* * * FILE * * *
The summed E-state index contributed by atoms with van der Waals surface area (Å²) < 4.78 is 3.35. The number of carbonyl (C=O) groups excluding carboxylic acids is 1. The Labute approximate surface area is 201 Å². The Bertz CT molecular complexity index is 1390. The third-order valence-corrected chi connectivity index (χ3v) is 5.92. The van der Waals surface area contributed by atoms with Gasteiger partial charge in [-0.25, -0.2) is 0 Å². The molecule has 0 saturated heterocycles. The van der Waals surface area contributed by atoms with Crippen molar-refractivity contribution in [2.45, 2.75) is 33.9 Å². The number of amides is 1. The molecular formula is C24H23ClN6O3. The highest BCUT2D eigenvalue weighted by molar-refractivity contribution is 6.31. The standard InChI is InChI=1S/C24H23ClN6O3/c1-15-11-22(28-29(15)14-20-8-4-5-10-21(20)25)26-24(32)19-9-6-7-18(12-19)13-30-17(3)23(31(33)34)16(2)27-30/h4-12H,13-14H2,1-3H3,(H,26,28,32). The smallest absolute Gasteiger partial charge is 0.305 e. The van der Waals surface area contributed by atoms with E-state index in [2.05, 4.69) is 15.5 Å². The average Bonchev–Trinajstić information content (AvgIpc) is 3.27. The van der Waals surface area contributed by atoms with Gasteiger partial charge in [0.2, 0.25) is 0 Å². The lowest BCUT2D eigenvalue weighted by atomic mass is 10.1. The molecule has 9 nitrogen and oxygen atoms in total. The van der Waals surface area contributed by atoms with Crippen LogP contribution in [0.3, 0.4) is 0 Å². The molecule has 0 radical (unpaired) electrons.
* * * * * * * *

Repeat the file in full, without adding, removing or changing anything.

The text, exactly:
The summed E-state index contributed by atoms with van der Waals surface area (Å²) < 4.78 is 3.35. The number of carbonyl (C=O) groups excluding carboxylic acids is 1. The Labute approximate surface area is 201 Å². The Bertz CT molecular complexity index is 1390. The third-order valence-corrected chi connectivity index (χ3v) is 5.92. The van der Waals surface area contributed by atoms with Gasteiger partial charge in [-0.25, -0.2) is 0 Å². The molecule has 0 saturated heterocycles. The van der Waals surface area contributed by atoms with Crippen molar-refractivity contribution in [2.45, 2.75) is 33.9 Å². The number of amides is 1. The molecular formula is C24H23ClN6O3. The highest BCUT2D eigenvalue weighted by molar-refractivity contribution is 6.31. The standard InChI is InChI=1S/C24H23ClN6O3/c1-15-11-22(28-29(15)14-20-8-4-5-10-21(20)25)26-24(32)19-9-6-7-18(12-19)13-30-17(3)23(31(33)34)16(2)27-30/h4-12H,13-14H2,1-3H3,(H,26,28,32). The smallest absolute Gasteiger partial charge is 0.305 e. The van der Waals surface area contributed by atoms with E-state index in [2.05, 4.69) is 15.5 Å². The average Bonchev–Trinajstić information content (AvgIpc) is 3.27. The van der Waals surface area contributed by atoms with Gasteiger partial charge in [0.2, 0.25) is 0 Å². The lowest BCUT2D eigenvalue weighted by atomic mass is 10.1. The molecule has 9 nitrogen and oxygen atoms in total. The van der Waals surface area contributed by atoms with Crippen LogP contribution in [0.3, 0.4) is 0 Å². The molecule has 0 radical (unpaired) electrons.